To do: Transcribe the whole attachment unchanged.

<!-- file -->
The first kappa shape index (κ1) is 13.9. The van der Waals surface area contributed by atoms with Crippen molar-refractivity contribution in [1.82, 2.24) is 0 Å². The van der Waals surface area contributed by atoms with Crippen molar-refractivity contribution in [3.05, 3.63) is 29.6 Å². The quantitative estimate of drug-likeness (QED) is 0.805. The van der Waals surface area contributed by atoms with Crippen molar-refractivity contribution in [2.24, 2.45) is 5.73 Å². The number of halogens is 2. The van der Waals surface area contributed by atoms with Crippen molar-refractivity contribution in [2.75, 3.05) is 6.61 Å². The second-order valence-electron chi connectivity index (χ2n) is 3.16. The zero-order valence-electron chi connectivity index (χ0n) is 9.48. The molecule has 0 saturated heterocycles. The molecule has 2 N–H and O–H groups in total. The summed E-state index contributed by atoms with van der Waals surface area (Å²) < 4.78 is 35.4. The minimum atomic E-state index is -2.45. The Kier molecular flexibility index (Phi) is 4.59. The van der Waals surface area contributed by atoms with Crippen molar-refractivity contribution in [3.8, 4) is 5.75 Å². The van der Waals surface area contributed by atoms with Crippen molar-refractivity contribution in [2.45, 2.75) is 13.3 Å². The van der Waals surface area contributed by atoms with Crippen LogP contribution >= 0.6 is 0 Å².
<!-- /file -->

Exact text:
The first kappa shape index (κ1) is 13.9. The van der Waals surface area contributed by atoms with Crippen molar-refractivity contribution in [1.82, 2.24) is 0 Å². The van der Waals surface area contributed by atoms with Crippen molar-refractivity contribution in [3.05, 3.63) is 29.6 Å². The quantitative estimate of drug-likeness (QED) is 0.805. The van der Waals surface area contributed by atoms with Crippen molar-refractivity contribution in [2.24, 2.45) is 5.73 Å². The number of halogens is 2. The van der Waals surface area contributed by atoms with Crippen molar-refractivity contribution in [2.75, 3.05) is 6.61 Å². The second-order valence-electron chi connectivity index (χ2n) is 3.16. The zero-order valence-electron chi connectivity index (χ0n) is 9.48. The molecule has 0 saturated heterocycles. The molecule has 2 N–H and O–H groups in total. The summed E-state index contributed by atoms with van der Waals surface area (Å²) < 4.78 is 35.4. The minimum atomic E-state index is -2.45. The Kier molecular flexibility index (Phi) is 4.59. The van der Waals surface area contributed by atoms with Crippen molar-refractivity contribution in [3.8, 4) is 5.75 Å². The van der Waals surface area contributed by atoms with Crippen molar-refractivity contribution in [2.45, 2.75) is 13.3 Å². The van der Waals surface area contributed by atoms with Crippen LogP contribution >= 0.6 is 0 Å².